With Super Bowl 50 looming, the last two teams standing remain hopeful that their 53 guys are better than the other 53 guys on Super Sunday. For argument sake lets reduce these numbers down to a common denominator — the two opposing quarterbacks.
The other team comes from the west — the “ left “ side of the compass. This side is directed by an aging and experienced quarterback who has commandeered his teammates into thinking they are blessed because the “chosen one” is playing QB for them. Going undefeated for a major portion of their 2015 regular season, the Denver Broncos float out of the tunnel with their “ chosen one” #18 , they consistently ta-too the opposing QB for 60 minutes, their specialists punt and kick the air out of the ball , and they find the end zone “just enough” to outscore their opponent by games’ end.
So who has the edge ? Which quarterback will endure and prevail ? Will the game turn toward the back – up QB ? (By the way, who is Carolina’s back- up QB ? ). If #18 & #1 are truly the common denominators, then which QB has more arrows in his quiver and by the 4th Quarter which QB will hit the the Bulls Eyes for the go ahead touchdown ?
#18 Peyton Manning has played in several Super Bowls and won the championship trophy in 2007. That year , the game was played on grass and in the rain. (weather forecast for the Bay Area on Sunday is clear and sunny). Peyton plays at his best on early downs (1st & 2nd). Can he do this enough against a squeezing “zone” coverage Defense ? On 3rd down, when the NFL measuring stick for winning QB play is razor sharp , can #18 win with his arm ? Scrambling for a 3rd down conversion is not one of Manning’s arrows and especially against a fast and agile Carolina Defense. Most of Peyton’s production this season surfaced in the first half of games. It is crucial for his Offense to find the end zone early in the game in order to give this experienced and Super Bowl tested QB the needed momentum to pass the baton onto his defensive teammates.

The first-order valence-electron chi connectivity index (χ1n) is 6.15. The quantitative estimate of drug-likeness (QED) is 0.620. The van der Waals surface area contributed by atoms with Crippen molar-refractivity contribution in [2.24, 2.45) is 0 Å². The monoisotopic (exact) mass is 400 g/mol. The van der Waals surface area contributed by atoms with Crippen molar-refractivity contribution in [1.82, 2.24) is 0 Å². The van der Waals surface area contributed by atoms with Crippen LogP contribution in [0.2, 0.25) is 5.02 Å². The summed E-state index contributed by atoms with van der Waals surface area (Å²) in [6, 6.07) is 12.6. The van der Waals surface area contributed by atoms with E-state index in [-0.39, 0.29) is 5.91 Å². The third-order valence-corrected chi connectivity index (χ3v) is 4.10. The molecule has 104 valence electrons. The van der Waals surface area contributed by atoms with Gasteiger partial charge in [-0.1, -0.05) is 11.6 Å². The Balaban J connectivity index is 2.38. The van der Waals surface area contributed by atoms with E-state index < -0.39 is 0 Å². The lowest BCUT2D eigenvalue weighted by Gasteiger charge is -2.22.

On the other side of the field is #1 Cam Newton. His nickname is “SuperMan” and there are many games this season that Cam did not detract from his reputation. He plays with “no fear” and is a scoring machine once the Carolina offense enters the red zone. Newton can create in the open field and pin point throws into tight coverage. If the Broncos bring their aggressive man-to-man coverage to Sunday’s game, beware of #1 breaking loose for a 100+ rushing yards. In two playoff wins, Denver has pass rushed two opposing quarterbacks — Big Ben and Tom Brady…certainly two different style quarterbacks than Carolina’s Cam Newton when avoiding the rush inside the pocket. To contain “ Super” Cam , Denver must deploy one defender as a “spy” who can shadow Newton’s every move on passing downs. Every now and then on 3rd downs, Cam demonstrates his fearless style and gives the defense the chance to pick off one of his passes. The Broncos must look for these opportunities to create take-aways/turnovers which translate into game changers. Beware Bronco Defenders — these opportunities don’t come often.
The hidden “X” Factor in this Super Bowl and in this QB duel is the “ Art & Magic of PLAY CALLING”. Of the last 16 Super Bowls (2000 –2015), with only three exceptions — the champion has predominantly been the team where the Offensive Plays were called by an offensive coordinator NOT the head coach. The Carolina Panthers generate Offensive play calls from their offensive coordinator who analyzes the game from the press box. The Denver Bronco’s head coach calls the plays for his side from ground level – limited in what he can see. If by chance you are traveling through Las Vegas this week — this hidden gem may give you the winning edge. Enjoy the game !!